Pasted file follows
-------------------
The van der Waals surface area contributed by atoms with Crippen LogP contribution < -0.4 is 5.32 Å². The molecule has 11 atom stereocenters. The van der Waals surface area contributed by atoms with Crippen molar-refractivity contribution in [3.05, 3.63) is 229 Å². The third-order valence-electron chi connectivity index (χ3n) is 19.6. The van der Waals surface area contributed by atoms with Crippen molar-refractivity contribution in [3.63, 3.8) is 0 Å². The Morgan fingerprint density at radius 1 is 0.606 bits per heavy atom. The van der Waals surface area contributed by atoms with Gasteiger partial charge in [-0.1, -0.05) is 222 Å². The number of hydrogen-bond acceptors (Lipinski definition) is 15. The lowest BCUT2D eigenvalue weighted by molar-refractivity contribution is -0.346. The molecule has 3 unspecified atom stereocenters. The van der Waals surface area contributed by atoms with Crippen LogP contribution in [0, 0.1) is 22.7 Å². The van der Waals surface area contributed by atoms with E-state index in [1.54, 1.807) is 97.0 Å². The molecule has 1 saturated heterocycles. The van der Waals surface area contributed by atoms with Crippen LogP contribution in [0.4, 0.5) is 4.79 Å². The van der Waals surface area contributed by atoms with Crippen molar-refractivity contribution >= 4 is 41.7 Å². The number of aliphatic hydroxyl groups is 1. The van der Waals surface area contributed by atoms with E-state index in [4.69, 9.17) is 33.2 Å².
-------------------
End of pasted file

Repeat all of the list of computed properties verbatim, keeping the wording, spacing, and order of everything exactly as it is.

The van der Waals surface area contributed by atoms with Crippen LogP contribution < -0.4 is 5.32 Å². The molecule has 11 atom stereocenters. The van der Waals surface area contributed by atoms with Crippen molar-refractivity contribution in [3.05, 3.63) is 229 Å². The third-order valence-electron chi connectivity index (χ3n) is 19.6. The van der Waals surface area contributed by atoms with Crippen molar-refractivity contribution in [3.63, 3.8) is 0 Å². The Morgan fingerprint density at radius 1 is 0.606 bits per heavy atom. The van der Waals surface area contributed by atoms with Gasteiger partial charge in [-0.1, -0.05) is 222 Å². The number of hydrogen-bond acceptors (Lipinski definition) is 15. The lowest BCUT2D eigenvalue weighted by molar-refractivity contribution is -0.346. The molecule has 3 unspecified atom stereocenters. The van der Waals surface area contributed by atoms with Crippen LogP contribution in [0, 0.1) is 22.7 Å². The van der Waals surface area contributed by atoms with E-state index in [1.54, 1.807) is 97.0 Å². The molecule has 1 saturated heterocycles. The van der Waals surface area contributed by atoms with Crippen LogP contribution in [0.4, 0.5) is 4.79 Å². The van der Waals surface area contributed by atoms with Crippen molar-refractivity contribution >= 4 is 41.7 Å². The number of aliphatic hydroxyl groups is 1. The van der Waals surface area contributed by atoms with E-state index in [4.69, 9.17) is 33.2 Å².